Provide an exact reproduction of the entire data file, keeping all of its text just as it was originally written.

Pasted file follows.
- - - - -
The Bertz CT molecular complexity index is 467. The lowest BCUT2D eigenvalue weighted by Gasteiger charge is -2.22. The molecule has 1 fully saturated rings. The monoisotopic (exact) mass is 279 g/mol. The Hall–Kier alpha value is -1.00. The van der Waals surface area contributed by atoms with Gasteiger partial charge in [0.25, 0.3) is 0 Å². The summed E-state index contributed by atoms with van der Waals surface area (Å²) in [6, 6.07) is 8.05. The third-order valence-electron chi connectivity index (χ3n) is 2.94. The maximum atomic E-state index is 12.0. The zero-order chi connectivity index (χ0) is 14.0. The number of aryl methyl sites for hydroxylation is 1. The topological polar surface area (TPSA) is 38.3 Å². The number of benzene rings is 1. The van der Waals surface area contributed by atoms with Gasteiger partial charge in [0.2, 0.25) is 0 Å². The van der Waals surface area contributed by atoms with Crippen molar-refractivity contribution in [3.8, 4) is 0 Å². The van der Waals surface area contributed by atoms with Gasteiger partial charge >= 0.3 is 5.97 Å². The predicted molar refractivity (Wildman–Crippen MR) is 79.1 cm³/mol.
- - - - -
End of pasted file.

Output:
The Bertz CT molecular complexity index is 467. The lowest BCUT2D eigenvalue weighted by Gasteiger charge is -2.22. The molecule has 1 fully saturated rings. The monoisotopic (exact) mass is 279 g/mol. The Hall–Kier alpha value is -1.00. The van der Waals surface area contributed by atoms with Gasteiger partial charge in [0.25, 0.3) is 0 Å². The summed E-state index contributed by atoms with van der Waals surface area (Å²) in [6, 6.07) is 8.05. The third-order valence-electron chi connectivity index (χ3n) is 2.94. The maximum atomic E-state index is 12.0. The zero-order chi connectivity index (χ0) is 14.0. The number of aryl methyl sites for hydroxylation is 1. The topological polar surface area (TPSA) is 38.3 Å². The number of benzene rings is 1. The van der Waals surface area contributed by atoms with Gasteiger partial charge in [0.2, 0.25) is 0 Å². The van der Waals surface area contributed by atoms with Crippen molar-refractivity contribution in [3.8, 4) is 0 Å². The van der Waals surface area contributed by atoms with Gasteiger partial charge >= 0.3 is 5.97 Å². The predicted molar refractivity (Wildman–Crippen MR) is 79.1 cm³/mol.